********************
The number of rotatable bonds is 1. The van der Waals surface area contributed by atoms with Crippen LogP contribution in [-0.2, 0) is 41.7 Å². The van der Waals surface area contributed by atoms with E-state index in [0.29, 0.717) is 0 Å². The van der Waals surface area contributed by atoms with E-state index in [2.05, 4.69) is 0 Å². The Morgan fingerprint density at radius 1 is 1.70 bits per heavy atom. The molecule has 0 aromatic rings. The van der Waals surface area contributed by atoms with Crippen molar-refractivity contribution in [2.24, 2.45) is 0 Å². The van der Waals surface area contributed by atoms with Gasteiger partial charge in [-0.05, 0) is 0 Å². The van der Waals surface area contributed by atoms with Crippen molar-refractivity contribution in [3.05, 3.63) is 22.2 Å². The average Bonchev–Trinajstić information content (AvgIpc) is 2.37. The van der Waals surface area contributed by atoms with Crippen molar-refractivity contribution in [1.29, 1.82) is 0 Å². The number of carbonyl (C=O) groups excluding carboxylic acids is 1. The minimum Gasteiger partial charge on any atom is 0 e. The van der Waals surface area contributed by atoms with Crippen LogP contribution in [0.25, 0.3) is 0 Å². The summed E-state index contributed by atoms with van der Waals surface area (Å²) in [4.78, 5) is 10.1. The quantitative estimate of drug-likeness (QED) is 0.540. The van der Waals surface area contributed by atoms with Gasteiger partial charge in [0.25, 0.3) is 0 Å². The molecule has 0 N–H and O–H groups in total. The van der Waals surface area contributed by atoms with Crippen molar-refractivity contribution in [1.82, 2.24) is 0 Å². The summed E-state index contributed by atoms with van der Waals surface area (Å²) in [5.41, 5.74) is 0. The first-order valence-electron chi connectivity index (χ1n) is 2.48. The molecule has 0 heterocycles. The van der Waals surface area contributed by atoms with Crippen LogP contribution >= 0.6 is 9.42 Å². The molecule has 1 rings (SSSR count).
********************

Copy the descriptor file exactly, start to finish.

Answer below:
The number of rotatable bonds is 1. The van der Waals surface area contributed by atoms with Crippen LogP contribution in [-0.2, 0) is 41.7 Å². The van der Waals surface area contributed by atoms with E-state index in [0.29, 0.717) is 0 Å². The van der Waals surface area contributed by atoms with E-state index in [2.05, 4.69) is 0 Å². The Morgan fingerprint density at radius 1 is 1.70 bits per heavy atom. The molecule has 0 aromatic rings. The van der Waals surface area contributed by atoms with Crippen molar-refractivity contribution in [2.24, 2.45) is 0 Å². The van der Waals surface area contributed by atoms with Gasteiger partial charge in [-0.05, 0) is 0 Å². The van der Waals surface area contributed by atoms with Crippen molar-refractivity contribution in [3.05, 3.63) is 22.2 Å². The average Bonchev–Trinajstić information content (AvgIpc) is 2.37. The van der Waals surface area contributed by atoms with Crippen molar-refractivity contribution in [1.29, 1.82) is 0 Å². The number of carbonyl (C=O) groups excluding carboxylic acids is 1. The minimum Gasteiger partial charge on any atom is 0 e. The van der Waals surface area contributed by atoms with Crippen LogP contribution in [0.25, 0.3) is 0 Å². The summed E-state index contributed by atoms with van der Waals surface area (Å²) in [4.78, 5) is 10.1. The quantitative estimate of drug-likeness (QED) is 0.540. The van der Waals surface area contributed by atoms with Gasteiger partial charge in [0.25, 0.3) is 0 Å². The molecule has 0 N–H and O–H groups in total. The van der Waals surface area contributed by atoms with Crippen molar-refractivity contribution in [1.82, 2.24) is 0 Å². The summed E-state index contributed by atoms with van der Waals surface area (Å²) in [5.41, 5.74) is 0. The first-order valence-electron chi connectivity index (χ1n) is 2.48. The molecule has 0 heterocycles. The van der Waals surface area contributed by atoms with Crippen LogP contribution >= 0.6 is 9.42 Å². The molecule has 1 rings (SSSR count).